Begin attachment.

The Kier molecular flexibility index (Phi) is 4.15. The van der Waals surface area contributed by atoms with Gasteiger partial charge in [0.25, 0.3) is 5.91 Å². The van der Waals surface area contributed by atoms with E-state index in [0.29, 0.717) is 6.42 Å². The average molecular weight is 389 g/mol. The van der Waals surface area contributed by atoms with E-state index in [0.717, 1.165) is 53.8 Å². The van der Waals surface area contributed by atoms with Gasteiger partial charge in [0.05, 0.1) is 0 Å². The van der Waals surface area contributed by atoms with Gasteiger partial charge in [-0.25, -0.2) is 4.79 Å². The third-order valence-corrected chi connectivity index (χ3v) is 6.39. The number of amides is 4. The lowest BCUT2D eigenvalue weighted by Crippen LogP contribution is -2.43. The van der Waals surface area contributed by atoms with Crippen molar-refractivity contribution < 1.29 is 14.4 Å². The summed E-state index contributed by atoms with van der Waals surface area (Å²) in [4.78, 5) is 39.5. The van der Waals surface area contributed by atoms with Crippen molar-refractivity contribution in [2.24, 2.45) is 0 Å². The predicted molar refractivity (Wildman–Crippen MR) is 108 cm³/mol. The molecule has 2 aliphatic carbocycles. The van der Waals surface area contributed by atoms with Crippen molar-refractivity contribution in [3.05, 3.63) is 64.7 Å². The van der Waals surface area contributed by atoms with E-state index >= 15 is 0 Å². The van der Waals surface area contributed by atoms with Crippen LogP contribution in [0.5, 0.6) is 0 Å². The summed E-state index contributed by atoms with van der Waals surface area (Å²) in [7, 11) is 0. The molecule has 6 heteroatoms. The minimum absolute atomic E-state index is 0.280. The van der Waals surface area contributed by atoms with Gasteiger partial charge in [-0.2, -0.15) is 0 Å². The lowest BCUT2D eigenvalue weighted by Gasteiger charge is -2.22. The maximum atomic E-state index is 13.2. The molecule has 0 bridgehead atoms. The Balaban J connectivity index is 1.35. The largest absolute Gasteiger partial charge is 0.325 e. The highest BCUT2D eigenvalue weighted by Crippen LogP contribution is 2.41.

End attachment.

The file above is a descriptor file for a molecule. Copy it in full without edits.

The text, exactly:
The Kier molecular flexibility index (Phi) is 4.15. The van der Waals surface area contributed by atoms with Gasteiger partial charge in [0.25, 0.3) is 5.91 Å². The van der Waals surface area contributed by atoms with E-state index in [0.29, 0.717) is 6.42 Å². The average molecular weight is 389 g/mol. The van der Waals surface area contributed by atoms with E-state index in [0.717, 1.165) is 53.8 Å². The van der Waals surface area contributed by atoms with Gasteiger partial charge in [0.05, 0.1) is 0 Å². The van der Waals surface area contributed by atoms with Gasteiger partial charge in [-0.25, -0.2) is 4.79 Å². The third-order valence-corrected chi connectivity index (χ3v) is 6.39. The number of amides is 4. The lowest BCUT2D eigenvalue weighted by Crippen LogP contribution is -2.43. The van der Waals surface area contributed by atoms with Crippen molar-refractivity contribution < 1.29 is 14.4 Å². The summed E-state index contributed by atoms with van der Waals surface area (Å²) in [4.78, 5) is 39.5. The van der Waals surface area contributed by atoms with Crippen molar-refractivity contribution in [2.24, 2.45) is 0 Å². The predicted molar refractivity (Wildman–Crippen MR) is 108 cm³/mol. The molecule has 2 aliphatic carbocycles. The van der Waals surface area contributed by atoms with Crippen molar-refractivity contribution in [3.05, 3.63) is 64.7 Å². The van der Waals surface area contributed by atoms with E-state index >= 15 is 0 Å². The van der Waals surface area contributed by atoms with Crippen LogP contribution in [0.5, 0.6) is 0 Å². The summed E-state index contributed by atoms with van der Waals surface area (Å²) in [7, 11) is 0. The molecule has 6 heteroatoms. The minimum absolute atomic E-state index is 0.280. The van der Waals surface area contributed by atoms with Gasteiger partial charge in [-0.2, -0.15) is 0 Å². The lowest BCUT2D eigenvalue weighted by Gasteiger charge is -2.22. The maximum atomic E-state index is 13.2. The molecule has 0 bridgehead atoms. The Balaban J connectivity index is 1.35. The largest absolute Gasteiger partial charge is 0.325 e. The highest BCUT2D eigenvalue weighted by Crippen LogP contribution is 2.41.